Remembering the Hillcrest mine disaster

On June 19, 1914, the worst mining disaster in Canadian history occurred in Hillcrest, Alberta.

by Karen Kornelsen

On  June 19, 1914, the worst mining disaster in Canadian history occurred in Hillcrest, Alberta, just seven weeks before the outbreak of the First World War. A total of 189 men died, 90 women were widowed that day and nearly 250 children lost their fathers. It was the largest loss of life in a mine disaster in Canadian history.

This year marks the 100th anniversary of the disaster, so an important event has been planned. The Hillcrest 100th Commemorative and Spirit of the Coal Miner Celebration will take place in Crowsnest Pass, Alberta, from June 18 to 20, 2014.

Cathy Pisony is the coordinator of special events and marketing at the Frank Slide Interpretive Centre. She said the effects of the Hillcrest Mine disaster on the community cannot be underestimated.

"One hundred and 12 victims of the disaster are buried in two mass graves, and 31 more in familial and fraternal plots in the Hillcrest Cemetery," said Pisony. "Ninety women lost their husbands that day, and 250 children were left fatherless. Everyone in the town of Hillcrest and the communities of the Crowsnest Pass lost someone they knew or cared for on June 19, 1914. The magnitude of the Hillcrest Mine Disaster had a prominent effect on industry standards we take for granted today concerning worker’s compensation, occupational health and safety and mining regulations."

According to Pisony, the disaster at Hillcrest was a major factor that prompted the Canadian government to make massive changes to the Workers' Compensation Act just four years later, in 1918. At the time of the disaster, the liability of the company had to be proven in court by the injured person or by the dependent of the injured person in order to receive any compensation whatsoever.

The Crownest Pass area had seen tragedy just before this disaster as well. On April 29, 1903, 90 million tons of rock fell from the summit of Turtle Mountain; it covered part of the town of Frank and killed upwards of 90 people. Then in December 1910 a massive explosion ripped through the Bellevue Mine, taking the lives of 31 men. Just four years after the Bellevue Mine explosion and 11 years later after the Frank Slide, tragedy on a massive scale once again struck the Crowsnest Pass with the Hillcrest Mine disaster, just three kilometers south of Bellevue and less than four kilometres east of Frank.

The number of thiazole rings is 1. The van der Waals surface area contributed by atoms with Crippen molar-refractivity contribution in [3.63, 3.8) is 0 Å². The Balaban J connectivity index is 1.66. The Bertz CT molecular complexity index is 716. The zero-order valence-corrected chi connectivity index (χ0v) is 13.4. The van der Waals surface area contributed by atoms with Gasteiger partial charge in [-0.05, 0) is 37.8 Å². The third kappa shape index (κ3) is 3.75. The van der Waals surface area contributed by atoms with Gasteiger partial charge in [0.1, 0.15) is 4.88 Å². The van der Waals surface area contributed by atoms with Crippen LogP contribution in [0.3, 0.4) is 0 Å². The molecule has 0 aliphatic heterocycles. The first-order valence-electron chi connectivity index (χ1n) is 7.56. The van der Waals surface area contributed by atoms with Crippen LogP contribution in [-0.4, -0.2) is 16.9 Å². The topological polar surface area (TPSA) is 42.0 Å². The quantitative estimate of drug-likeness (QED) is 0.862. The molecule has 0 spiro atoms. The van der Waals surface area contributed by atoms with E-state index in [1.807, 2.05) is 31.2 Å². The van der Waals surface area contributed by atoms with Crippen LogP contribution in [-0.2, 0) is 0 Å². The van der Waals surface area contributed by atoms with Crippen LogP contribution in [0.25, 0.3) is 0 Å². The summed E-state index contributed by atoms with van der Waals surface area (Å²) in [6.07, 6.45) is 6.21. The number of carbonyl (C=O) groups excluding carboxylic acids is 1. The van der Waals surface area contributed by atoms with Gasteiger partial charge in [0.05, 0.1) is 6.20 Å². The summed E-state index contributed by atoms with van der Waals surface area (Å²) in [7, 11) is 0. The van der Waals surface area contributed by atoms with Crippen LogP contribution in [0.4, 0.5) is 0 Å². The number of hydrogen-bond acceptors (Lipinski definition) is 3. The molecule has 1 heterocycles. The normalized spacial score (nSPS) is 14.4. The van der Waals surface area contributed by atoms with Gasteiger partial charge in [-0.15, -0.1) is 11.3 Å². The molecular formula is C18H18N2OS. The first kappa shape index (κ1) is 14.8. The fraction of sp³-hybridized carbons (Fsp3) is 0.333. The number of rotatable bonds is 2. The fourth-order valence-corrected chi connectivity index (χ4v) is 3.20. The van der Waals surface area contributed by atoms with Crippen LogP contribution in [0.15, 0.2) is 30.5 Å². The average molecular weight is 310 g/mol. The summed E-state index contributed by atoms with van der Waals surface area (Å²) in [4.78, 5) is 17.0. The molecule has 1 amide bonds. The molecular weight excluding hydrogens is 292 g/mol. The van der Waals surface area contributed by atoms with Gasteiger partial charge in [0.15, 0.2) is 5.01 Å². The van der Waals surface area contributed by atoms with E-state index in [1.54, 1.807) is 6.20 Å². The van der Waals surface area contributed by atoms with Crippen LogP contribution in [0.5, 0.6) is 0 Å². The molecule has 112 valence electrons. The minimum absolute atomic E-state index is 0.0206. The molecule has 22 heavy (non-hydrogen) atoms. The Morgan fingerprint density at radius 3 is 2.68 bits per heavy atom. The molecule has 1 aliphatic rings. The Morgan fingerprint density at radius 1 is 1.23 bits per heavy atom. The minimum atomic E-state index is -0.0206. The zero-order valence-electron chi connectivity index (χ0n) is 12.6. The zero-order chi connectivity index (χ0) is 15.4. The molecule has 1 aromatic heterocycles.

A historic event

"The Hillcrest 100th anniversary event will highlight the tragic and amazing story of the 1914 Hillcrest Mine Disaster," said Pisony. "New interpretive exhibits are being developed at the Frank Slide Interpretive Centre as well as the Crowsnest Museum. The Bellevue Underground Mine gives visitors the opportunity to experience an underground mine first-hand and a guided tour through the Hillcrest Cemetery and the abandoned Hillcrest Mine site gives visitors a comprehensive view of what it was like for the people of Hillcrest and the surrounding community when the explosion took place in 1914."

Over the last 15 years the Hillcrest Committee has raised approximately $500,000 to establish an interpretive experience at the Hillcrest cemetery and part of the event will highlight the unveiling of the last stage of this process. Musical entertainment for the event will include the Coal Creek Boys, Maria Dunn, Connie Kaldor, James Keelaghan and Tim Hus. There will be outdoor concerts, dances, barbecues, a parade, family activities, guided hikes, horsedrawn tours, ball games and much more.

"Death in an underground coal mine was not an unusual thing at that time and these families lived knowing that every time their loved ones went underground there was a possibility of them not returning," said Pisony. "It is important to remember the sacrifices on which our country was built, the families that were the pioneers of our communities and the history they created. This is why we hold a commemorative event for the Hillcrest Mine Disaster. The miners and their families knew the dangers of working underground and therefore they also knew it was important to enjoy life. Picnics, sports, dances, music and enjoying the great outdoors were all vital aspects of their lives. This is something we also celebrate today and that is why these activities are all a part of the event that will be taking place this June."

For a full schedule of events and more information on the Hillcrest Mine Disaster commemoration, please visit hillcrestmine100 or call the Frank Slide Interpretive Centre at 403-562-7388 or email [email protected].

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